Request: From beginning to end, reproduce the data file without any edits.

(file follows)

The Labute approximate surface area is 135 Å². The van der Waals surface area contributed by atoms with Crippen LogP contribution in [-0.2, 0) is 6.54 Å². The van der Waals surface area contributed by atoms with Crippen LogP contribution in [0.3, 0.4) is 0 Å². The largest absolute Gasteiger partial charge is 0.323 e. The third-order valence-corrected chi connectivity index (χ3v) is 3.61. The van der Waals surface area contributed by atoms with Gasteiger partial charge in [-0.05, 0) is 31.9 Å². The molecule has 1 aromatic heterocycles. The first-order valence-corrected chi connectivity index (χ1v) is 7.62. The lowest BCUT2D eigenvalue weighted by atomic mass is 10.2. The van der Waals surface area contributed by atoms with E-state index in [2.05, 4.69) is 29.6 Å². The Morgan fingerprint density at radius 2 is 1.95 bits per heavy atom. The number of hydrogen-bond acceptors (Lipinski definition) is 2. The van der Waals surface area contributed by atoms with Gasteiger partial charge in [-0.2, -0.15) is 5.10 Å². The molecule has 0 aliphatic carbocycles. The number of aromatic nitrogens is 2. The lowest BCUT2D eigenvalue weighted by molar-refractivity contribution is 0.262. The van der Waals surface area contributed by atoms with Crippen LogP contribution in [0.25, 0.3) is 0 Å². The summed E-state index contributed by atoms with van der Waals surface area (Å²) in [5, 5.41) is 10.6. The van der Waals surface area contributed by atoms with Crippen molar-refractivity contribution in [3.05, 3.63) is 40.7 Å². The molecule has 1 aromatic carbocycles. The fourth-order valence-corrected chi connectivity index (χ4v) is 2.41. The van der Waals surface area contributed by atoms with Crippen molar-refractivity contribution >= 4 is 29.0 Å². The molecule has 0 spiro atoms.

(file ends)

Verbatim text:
The Labute approximate surface area is 135 Å². The van der Waals surface area contributed by atoms with Crippen LogP contribution in [-0.2, 0) is 6.54 Å². The van der Waals surface area contributed by atoms with Crippen LogP contribution in [0.3, 0.4) is 0 Å². The largest absolute Gasteiger partial charge is 0.323 e. The third-order valence-corrected chi connectivity index (χ3v) is 3.61. The van der Waals surface area contributed by atoms with Gasteiger partial charge in [-0.05, 0) is 31.9 Å². The molecule has 1 aromatic heterocycles. The first-order valence-corrected chi connectivity index (χ1v) is 7.62. The lowest BCUT2D eigenvalue weighted by atomic mass is 10.2. The van der Waals surface area contributed by atoms with E-state index in [2.05, 4.69) is 29.6 Å². The Morgan fingerprint density at radius 2 is 1.95 bits per heavy atom. The number of hydrogen-bond acceptors (Lipinski definition) is 2. The van der Waals surface area contributed by atoms with Gasteiger partial charge in [-0.2, -0.15) is 5.10 Å². The molecule has 0 aliphatic carbocycles. The number of aromatic nitrogens is 2. The lowest BCUT2D eigenvalue weighted by molar-refractivity contribution is 0.262. The van der Waals surface area contributed by atoms with Crippen LogP contribution in [0.25, 0.3) is 0 Å². The summed E-state index contributed by atoms with van der Waals surface area (Å²) in [5, 5.41) is 10.6. The van der Waals surface area contributed by atoms with Crippen molar-refractivity contribution in [3.05, 3.63) is 40.7 Å². The molecule has 1 aromatic carbocycles. The fourth-order valence-corrected chi connectivity index (χ4v) is 2.41. The van der Waals surface area contributed by atoms with Crippen molar-refractivity contribution >= 4 is 29.0 Å². The molecule has 0 spiro atoms.